This is intended for users to witness, leading them to believe that this represents the source of the project's profits. However, behind the scenes, once the user's transaction count reaches five, the account balance is directly manipulated, and the liquidity pool is drained.

Profiting from the Process

Following the invocation of the swapTokensForEth function, the token contract's _transfer function subsequently triggers sendETHToFee, which facilitates the transfer of ETH, accumulated from the tax operations within the token address, directly to the tax contract (0x77fb).

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This ETH, now held in the tax contract (0x77fb), is accessible for withdrawal through a rescue function, specifically included for this purpose within the contract's architecture.

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One of the most recent profitable transactions in the exit scam looked like:

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This transaction unfolded in two stages. The initial swap exchanged 4,164,831 MUMI tokens for 0.349 ETH. The subsequent swap traded 416,483,100,000,000 MUMI tokens for 9.368 ETH. The latter swap’s major discrepancy, where 420,690,000,000,000 tokens are referenced below, stems from a portion of these tokens being redirected as tax to the token contract (0x4894).

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The first swap is actually a part of the second swap process. Upon the token's transfer from the tax contract (0x7ffb) to the liquidity pool contract, the trigger condition for the backdoor function within the token contract is met, resulting in the invocation of swapTokensForEth. The first swap initiated by this function does not constitute a critical step in this scam.

The entire narrative of this exit scam, from its inception, through liquidity creation, and culminating in the sweeping rug pull of MUMI tokens, unfolds over a brief span of roughly three hours. The operation culminates with a return of 9.7 ETH. When we tally the expenses — 3 ETH for establishing liquidity, an additional 3 ETH for acquiring MUMI tokens from the pool for setup, and slightly under 0.5 ETH for the combined costs of contract deployment and transaction initiation — the total investment tallies to approximately 6.5 ETH ($21,617 at the time of writing). This results in a profit margin exceeding 50%.

Additional Transactions and Targeting Mechanisms

In addition to the core operations of the scam, there were five other instances where the attacker exchanged ETH for MUMI. The details of these transactions are documented here:

  1. Transaction 1 on Etherscan
  2. Transaction 2 on Etherscan
  3. Transaction 3 on Etherscan
  4. Transaction 4 on Etherscan
  5. Transaction 5 on Etherscan

Through an examination of the externally-owned account (EOA) addresses interacting within the liquidity pools, it was observed that a considerable number of these addresses are associated with newly-deployed bots. The rapid pace at which the scam unfolded suggests that it was potentially designed to prey upon these bots and automated scripts.

The elaborate setup — ranging from the complex and potentially unnecessary contract arrangements to the strategic locking of liquidity, coupled with the suspicious activities of addresses exchanging ETH for MUMI tokens — suggests the creation of a façade orchestrated to sidestep the security measures of anti-fraud systems deployed by bot developers.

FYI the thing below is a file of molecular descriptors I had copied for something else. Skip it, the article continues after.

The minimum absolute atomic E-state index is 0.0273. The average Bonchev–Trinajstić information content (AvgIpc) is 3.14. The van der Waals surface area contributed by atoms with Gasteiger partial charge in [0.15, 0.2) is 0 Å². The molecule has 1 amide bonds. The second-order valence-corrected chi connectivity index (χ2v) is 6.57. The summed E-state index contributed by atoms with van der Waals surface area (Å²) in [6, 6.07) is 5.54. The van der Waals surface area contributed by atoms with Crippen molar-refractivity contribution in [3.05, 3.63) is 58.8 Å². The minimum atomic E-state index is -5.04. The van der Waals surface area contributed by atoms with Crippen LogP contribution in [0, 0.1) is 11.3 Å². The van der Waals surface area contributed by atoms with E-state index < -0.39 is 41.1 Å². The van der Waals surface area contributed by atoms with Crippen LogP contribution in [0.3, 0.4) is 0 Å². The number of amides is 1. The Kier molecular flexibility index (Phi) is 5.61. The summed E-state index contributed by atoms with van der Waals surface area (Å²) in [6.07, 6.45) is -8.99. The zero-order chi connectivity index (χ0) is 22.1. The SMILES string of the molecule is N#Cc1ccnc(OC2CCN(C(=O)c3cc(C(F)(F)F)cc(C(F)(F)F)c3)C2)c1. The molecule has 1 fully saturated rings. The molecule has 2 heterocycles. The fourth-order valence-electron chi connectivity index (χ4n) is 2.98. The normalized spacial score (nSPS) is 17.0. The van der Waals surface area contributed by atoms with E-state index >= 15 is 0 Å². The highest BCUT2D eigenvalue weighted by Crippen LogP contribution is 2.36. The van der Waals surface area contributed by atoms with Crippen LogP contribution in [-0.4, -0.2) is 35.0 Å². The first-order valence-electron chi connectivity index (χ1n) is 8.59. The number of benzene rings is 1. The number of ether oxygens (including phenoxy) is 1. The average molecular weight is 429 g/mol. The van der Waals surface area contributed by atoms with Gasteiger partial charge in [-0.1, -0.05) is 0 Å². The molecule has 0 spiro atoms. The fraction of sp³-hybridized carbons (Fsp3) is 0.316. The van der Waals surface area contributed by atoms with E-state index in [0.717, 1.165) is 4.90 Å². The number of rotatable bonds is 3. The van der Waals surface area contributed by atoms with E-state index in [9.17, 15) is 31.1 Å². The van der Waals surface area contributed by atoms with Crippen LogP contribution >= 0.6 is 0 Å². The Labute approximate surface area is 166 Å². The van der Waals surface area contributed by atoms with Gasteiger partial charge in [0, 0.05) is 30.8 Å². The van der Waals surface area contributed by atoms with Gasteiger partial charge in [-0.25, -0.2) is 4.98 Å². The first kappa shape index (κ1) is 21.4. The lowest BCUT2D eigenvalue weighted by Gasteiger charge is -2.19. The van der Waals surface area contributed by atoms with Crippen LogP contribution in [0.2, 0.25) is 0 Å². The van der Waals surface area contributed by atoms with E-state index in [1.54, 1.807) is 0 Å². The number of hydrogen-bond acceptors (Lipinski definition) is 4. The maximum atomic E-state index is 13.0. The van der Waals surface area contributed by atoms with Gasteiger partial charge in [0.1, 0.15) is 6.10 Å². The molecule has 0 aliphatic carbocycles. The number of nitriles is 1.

All proceeds earned from the scam were ultimately transferred by the secondary attack address (0x9dF4) to a common fund sinking address (0xDF1a). This address also features prominently in the initial funding and concluding phases of numerous recent exit scams, hinting at a centralized orchestrator.

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A preliminary analysis highlighted that this address became active around two months prior and has been associated with over 7,000 transactions thus far. Its engagements include interactions with more than 200 different tokens. The transaction histories for about 40 of these tokens reveal a consistent pattern: each associated liquidity pool underwent a transaction wherein the amount of tokens swapped significantly surpassed the total token supply, leading to a swift and significant depletion of ETH.

Regarding the origins of these dubious activities, we also examined the deployment transactions for tokens like Zhonghua and TOPG.

Screenshot 2024-03-19 at 3.27.05 PM Zhonghua ($中華) deployment transaction. Source: Etherscan

Screenshot 2024-03-19 at 3.29.29 PM TOPG ($G) deployment transaction. Source: Etherscan

It can be concluded that this address effectively functions as a large-scale automated "exit scam" harvester, targeting new bots on-chain.

This address is still active.


If a token mechanism allows for the creation of new tokens without adjusting the totalSupply and bypassing the Transfer event, it complicates the ability to identify secret token minting. This places the security of the token in the hands of the project team's integrity, a high-risk bet to take.

To mitigate these risks, it would be beneficial to refine token standards or develop a new method that can accurately track changes in a token's total supply and ensure the transparency of all modifications. Relying solely on event logs for monitoring token status updates has shown to be insufficient.

Moreover, maintaining alertness is crucial, as while the community's awareness of scams is improving, the tactics employed by attackers are becoming increasingly sophisticated. This ongoing cat-and-mouse game is proof of the importance of education and analysis for those navigating the Web3 world.